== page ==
The TuCARE 28th Annual Natural Resources Summit agenda is filled with other distinguished speakers, including a keynote address by Jim Hubbard, Undersecretary for the Forest Service Department of Agriculture. Due to COVID-19 restrictions, in-person attendance is limited, but there are several ways to attend virtually. The Summit will be held on October 30, 2020 from 8:00 a.m. to 12:30 p.m.. The agenda and details for virtual attendance are available here.

Presidential Executive Order on Water

On Tuesday, President Trump signed an Executive Order (E.O.) on “Modernizing America’s Water Resource Management and Water Infrastructure.”  The order calls for the creation of a “subcabinet office” to focus on improving coordination between federal agencies that have responsibility for water-related issues.  The Department of Interior and the Environmental Production Agency, Secretary David Bernhardt and Administrator Andrew Wheeler, respectively, have been charged with leading the interagency sub-cabinet office whose primary task will be to “streamline the decision-making processes” to improve water supply, reliability and address ongoing wat er infrastructure needs. See the EPA press statement here.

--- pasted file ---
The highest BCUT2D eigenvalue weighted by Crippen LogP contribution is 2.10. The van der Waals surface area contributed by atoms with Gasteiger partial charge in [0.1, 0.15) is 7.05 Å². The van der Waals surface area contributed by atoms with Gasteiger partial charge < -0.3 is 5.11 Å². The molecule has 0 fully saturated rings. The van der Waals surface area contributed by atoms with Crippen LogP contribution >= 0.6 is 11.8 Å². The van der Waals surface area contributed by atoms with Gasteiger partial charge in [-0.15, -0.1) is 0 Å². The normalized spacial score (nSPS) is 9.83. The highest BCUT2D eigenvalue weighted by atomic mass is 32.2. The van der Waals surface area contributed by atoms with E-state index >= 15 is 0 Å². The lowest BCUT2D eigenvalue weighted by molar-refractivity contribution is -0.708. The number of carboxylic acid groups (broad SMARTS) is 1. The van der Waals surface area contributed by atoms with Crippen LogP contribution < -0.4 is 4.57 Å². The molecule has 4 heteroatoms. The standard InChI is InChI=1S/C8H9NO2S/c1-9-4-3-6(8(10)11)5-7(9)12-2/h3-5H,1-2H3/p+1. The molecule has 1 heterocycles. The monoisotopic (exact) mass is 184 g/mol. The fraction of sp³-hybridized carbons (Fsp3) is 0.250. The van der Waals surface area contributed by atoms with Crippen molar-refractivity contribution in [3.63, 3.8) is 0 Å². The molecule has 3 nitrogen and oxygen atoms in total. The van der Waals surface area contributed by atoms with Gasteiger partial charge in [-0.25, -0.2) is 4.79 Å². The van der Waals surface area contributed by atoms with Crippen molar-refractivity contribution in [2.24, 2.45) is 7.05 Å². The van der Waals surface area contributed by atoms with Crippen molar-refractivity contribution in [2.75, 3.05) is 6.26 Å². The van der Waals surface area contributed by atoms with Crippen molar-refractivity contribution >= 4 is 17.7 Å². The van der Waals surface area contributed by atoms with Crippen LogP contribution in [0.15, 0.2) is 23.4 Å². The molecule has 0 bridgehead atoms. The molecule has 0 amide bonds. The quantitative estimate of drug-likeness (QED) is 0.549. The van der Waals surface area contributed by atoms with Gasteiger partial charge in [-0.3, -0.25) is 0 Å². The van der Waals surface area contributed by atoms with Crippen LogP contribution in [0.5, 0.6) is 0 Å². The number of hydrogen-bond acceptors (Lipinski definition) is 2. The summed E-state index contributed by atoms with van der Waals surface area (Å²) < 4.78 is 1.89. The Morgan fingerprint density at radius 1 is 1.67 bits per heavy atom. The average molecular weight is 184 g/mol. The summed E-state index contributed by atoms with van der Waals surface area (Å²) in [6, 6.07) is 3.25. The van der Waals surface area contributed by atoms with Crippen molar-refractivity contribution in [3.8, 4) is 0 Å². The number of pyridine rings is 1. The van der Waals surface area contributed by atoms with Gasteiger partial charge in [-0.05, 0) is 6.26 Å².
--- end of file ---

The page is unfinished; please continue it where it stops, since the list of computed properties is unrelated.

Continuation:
Specifically, the E.O. aims to provide "abundant, safe, and reliable" water supplies. It also seeks to provide a venue for those federal agencies that have overlapping responsibilities for water management to reconcile them as well as to streamline the approval process. 
Among the priorities set out by the order is to increasing water storage , with a focus on the West U.S., including California’s Westlands Water District, the nation’s largest agricultural water district.  It also addresses water issues related to the Great Lakes and Everglades.  This E.O. follows on a couple of others issued by the President affecting water in the West. 

Many observers view this action as formalizing needed cross-agency coordination; however, almost predictably, critics pointed to concerns that this benefits water users at the expense of the environment.  Meanwhile, water agencies and their farm constituency applauded the action as they work to balance the needs of users with the  ecosystem improvements that can create better habitat values.